orthodox churches, are to us no novelties. As we
read the controversies, our prevailing feeling is one
of surprise that what has long been commonplace in
our own thought should seem so revolutionary. It
would be unnatural not to feel gratification at this
wide-spread gain of liberal thought. And yet our
deeper thought should not be one of complacency, but
rather of serious responsibility. Our earlier work of
negation and criticism is now being done by others
on the largest scale. The creeds and confessions
from which we long since departed are crumbling
away under influences more powerful and destructive
than any which are in our control. It is for us rever-
ently to listen to the voice of the time which cries,
as to that prophet in Patmos, "Behold, I make all
things new! " Surrounded by dissolving opinions, it
is not for us to cling with passionate feebleness to
things outworn, but to devote our whole energy as a
Church to all that is positive and constructive in
religious thought, all that is deepening and helpful
in the spiritual life.

If it be true that the whole Protestant world is
mbving toward something like Unitarianism, remem-
ber, friends, that it lies with us to show that such


a consummation is devoutly to be wished. It is for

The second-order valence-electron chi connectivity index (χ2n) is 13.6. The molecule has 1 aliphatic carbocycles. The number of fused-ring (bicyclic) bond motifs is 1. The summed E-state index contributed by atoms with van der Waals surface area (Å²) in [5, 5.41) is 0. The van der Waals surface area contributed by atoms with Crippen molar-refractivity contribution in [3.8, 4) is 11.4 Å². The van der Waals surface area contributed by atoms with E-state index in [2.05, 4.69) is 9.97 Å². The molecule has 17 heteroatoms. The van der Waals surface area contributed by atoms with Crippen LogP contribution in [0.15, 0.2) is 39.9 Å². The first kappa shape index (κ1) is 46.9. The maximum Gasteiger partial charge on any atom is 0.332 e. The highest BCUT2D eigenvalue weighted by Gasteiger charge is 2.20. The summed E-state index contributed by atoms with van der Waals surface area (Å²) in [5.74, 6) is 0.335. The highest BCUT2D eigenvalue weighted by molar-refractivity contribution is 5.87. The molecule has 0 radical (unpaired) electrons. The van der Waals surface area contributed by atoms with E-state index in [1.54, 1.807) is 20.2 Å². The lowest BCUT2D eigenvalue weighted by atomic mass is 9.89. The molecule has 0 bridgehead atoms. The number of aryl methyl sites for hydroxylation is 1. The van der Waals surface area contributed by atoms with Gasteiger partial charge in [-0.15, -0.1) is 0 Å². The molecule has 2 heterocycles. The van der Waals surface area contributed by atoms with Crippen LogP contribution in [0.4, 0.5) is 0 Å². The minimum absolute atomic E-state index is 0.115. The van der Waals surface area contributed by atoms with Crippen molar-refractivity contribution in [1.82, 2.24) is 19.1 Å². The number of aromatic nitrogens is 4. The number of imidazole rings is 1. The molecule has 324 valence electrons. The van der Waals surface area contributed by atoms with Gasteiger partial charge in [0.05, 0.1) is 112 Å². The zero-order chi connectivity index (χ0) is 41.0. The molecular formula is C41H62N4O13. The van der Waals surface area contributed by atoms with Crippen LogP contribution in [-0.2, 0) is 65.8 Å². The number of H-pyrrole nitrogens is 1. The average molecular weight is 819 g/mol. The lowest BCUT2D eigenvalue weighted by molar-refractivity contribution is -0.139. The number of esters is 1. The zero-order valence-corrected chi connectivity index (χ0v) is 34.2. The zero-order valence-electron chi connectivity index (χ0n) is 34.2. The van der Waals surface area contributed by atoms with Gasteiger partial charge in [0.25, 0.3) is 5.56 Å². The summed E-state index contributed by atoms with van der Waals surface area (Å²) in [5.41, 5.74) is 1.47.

us to show that we have not lost our faith in God or
our love of the Master; that all which is consoling
and invigorating in Christianity is ours as richly as

We have not lost what is essential in Christianity.
We have rejected Calvin, but not Jesus or Paul. We
abide by the enlightened reason and conscience of
this our own age, whenever it comes in irreconcilable
conflict with the creeds of the past; for we believe
that the knowledge of God must change as well as
grow, with the unfolding human mind, and we would
put away childish things. But we trust our hearts
are still receptive of truly apostolic faith and charity.
Our creed is brief and simple, as are the words of
Christ; but we know that our beliefs concerning God
and man are such as humble us in adoration before
the mystery of the Divine, and quicken us with love
and light and power, to strive for a diviner human

Although the controversies of which the air is now
full concern matters which we have laid by long ago,
yet this agitation cannot but be beneficial even to us
who watch it from without, if thereby we are made to
realize that our Unitarian faith is not only for our
own peace, but imposes upon us a duty, a steward-
ship, of which we must finally render an account.


GOD be with thee! Gently o'er thee
May His wings of mercy spread ;
Be His way made plain before thee,
And His glory round thee shed!

Safely onward
May thy pilgrim feet be led !

God be wdth thee ! With thy spirit

His abiding presence be,
Till thy heart that peace inherit

God alone can give to thee !
His indwelling

Help, and heal, and set thee free.

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Online LibraryTheodore Chickering WilliamsCharacter-building : sermons and poems → online text (page 18 of 18)